Hit the ground running: with internal audit filling many of its open positions from intern pools, a well-designed internship program is a must.

Author:Applegate, Dennis

College interns have become a key source of new employee hiring in Fortune 500 companies, according to Jeffery Selingo, author of There Is Life After College. Data from the Collegiate Employment Research Institute at Michigan State University presents compelling evidence supporting Selingo's claim. Based on the Institute's 2015-16 Recruiting Trends, companies with more than 10,000 employees now convert about half of their interns to full-time employees.

The trend in hiring interns and retaining them as full-time employees has impacted many major internal audit departments. Nestle Purina not only advertises its internship program, but empowers its interns to join the company full-time immediately upon graduation. Interns travel up to 50 percent of the time auditing Nestle business units in Canada, Mexico, and the U.S., working within operational audit teams of the Nestle Market Audit group. Through this experience, interns "accrue a deep knowledge of the business very quickly," the company reports. As such, interns are viewed as a rich source of new audit talent.

"Internships have changed the dynamic of recruiting on a national scale," says Jon Gonzalez, a recruitment partner for Deloitte. "Most CPA firms are making their intern hiring decisions much earlier in the process to compete for top talent."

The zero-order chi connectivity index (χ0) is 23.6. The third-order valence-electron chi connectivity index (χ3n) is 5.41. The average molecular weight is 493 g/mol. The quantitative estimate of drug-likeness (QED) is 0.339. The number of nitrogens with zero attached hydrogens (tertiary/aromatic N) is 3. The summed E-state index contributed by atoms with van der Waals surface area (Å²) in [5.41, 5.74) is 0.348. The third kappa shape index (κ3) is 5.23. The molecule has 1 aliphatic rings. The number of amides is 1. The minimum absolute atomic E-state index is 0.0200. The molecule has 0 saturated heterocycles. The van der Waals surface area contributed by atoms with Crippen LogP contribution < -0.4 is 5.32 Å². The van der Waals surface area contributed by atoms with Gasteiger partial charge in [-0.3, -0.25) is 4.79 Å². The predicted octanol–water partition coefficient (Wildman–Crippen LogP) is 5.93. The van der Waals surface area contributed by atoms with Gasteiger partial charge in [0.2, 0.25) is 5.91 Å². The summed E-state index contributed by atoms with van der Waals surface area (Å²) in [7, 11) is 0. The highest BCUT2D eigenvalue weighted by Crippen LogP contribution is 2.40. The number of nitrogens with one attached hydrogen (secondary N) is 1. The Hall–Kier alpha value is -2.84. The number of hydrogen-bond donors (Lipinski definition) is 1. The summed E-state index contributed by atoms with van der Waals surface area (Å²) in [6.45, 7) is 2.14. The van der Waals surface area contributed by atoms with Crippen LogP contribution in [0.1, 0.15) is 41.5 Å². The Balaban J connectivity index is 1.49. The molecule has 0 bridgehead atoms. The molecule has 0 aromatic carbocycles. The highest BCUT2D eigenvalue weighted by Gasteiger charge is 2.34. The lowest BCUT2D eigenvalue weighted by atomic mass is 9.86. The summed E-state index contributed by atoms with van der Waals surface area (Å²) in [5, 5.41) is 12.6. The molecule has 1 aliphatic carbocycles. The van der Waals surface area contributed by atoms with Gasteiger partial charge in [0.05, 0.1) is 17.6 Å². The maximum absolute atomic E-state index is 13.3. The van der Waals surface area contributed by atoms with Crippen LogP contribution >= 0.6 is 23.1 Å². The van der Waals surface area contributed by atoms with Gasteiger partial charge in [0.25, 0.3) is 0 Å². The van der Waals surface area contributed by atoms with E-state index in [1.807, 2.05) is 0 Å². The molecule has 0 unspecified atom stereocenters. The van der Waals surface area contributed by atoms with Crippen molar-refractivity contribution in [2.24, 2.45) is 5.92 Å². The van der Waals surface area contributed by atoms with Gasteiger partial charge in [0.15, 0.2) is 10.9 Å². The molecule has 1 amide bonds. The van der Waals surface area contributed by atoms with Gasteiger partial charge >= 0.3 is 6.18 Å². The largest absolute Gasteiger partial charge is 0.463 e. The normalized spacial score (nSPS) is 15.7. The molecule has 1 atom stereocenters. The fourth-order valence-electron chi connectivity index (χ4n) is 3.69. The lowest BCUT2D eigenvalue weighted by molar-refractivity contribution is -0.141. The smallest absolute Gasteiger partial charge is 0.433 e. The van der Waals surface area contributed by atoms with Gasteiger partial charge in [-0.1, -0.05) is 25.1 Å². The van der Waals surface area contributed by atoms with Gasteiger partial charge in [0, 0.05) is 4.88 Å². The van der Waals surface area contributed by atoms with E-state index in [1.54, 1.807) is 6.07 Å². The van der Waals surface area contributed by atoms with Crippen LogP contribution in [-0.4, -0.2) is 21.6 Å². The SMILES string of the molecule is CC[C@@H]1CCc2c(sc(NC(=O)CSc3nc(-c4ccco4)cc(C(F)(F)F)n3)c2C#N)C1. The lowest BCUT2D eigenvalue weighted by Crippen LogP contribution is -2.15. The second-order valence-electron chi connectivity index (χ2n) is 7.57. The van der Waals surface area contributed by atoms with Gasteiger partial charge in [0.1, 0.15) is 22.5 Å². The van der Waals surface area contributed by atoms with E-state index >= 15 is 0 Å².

Because employers are increasingly hiring from their intern pools rather than through traditional college campus recruitment, many college career service organizations have had to change their on-campus internship recruiting schedules to stay in sync with recruiting practices. For example, the University of Pennsylvania's Career Services moved its internship recruiting from February 2017 to October 2016 to stay in sync with employer recruiting practices.




Historically, many companies filled their vacant internal audit positions from within the company, selecting employees with broad financial or operational knowledge or with solid management experience. Looking inward to fill open positions stems, in part, from the idea that internal auditors must have experience in the complexities of a company and its processes and procedures to successfully accomplish professional audit work. Indeed, some chief audit executives (CAEs) have recruited existing managers from within their organizations not only for those reasons, but also for their ability to connect, given their background, with client management.

However, in recent years, internships have increasingly become an important source of internal audit hiring given the technical training that interns receive and the performance capability that they have already demonstrated. Equally as important, skilled interns learn how to interact professionally with the company workforce and client management during their internships. These soft skills vary depending on the industry and corporate culture. But such skills give certain interns a performance advantage, if hired, because they already know the corporate behavior expected. Because of the reduction in hiring risk, the strategy of some firms is to always select internal audit interns with the goal of offering them full-time employment.


CAEs rarely hesitate to hire an intern whose work performance comports with expectations. Robert Thieling, former executive director of Audit Services at Group...

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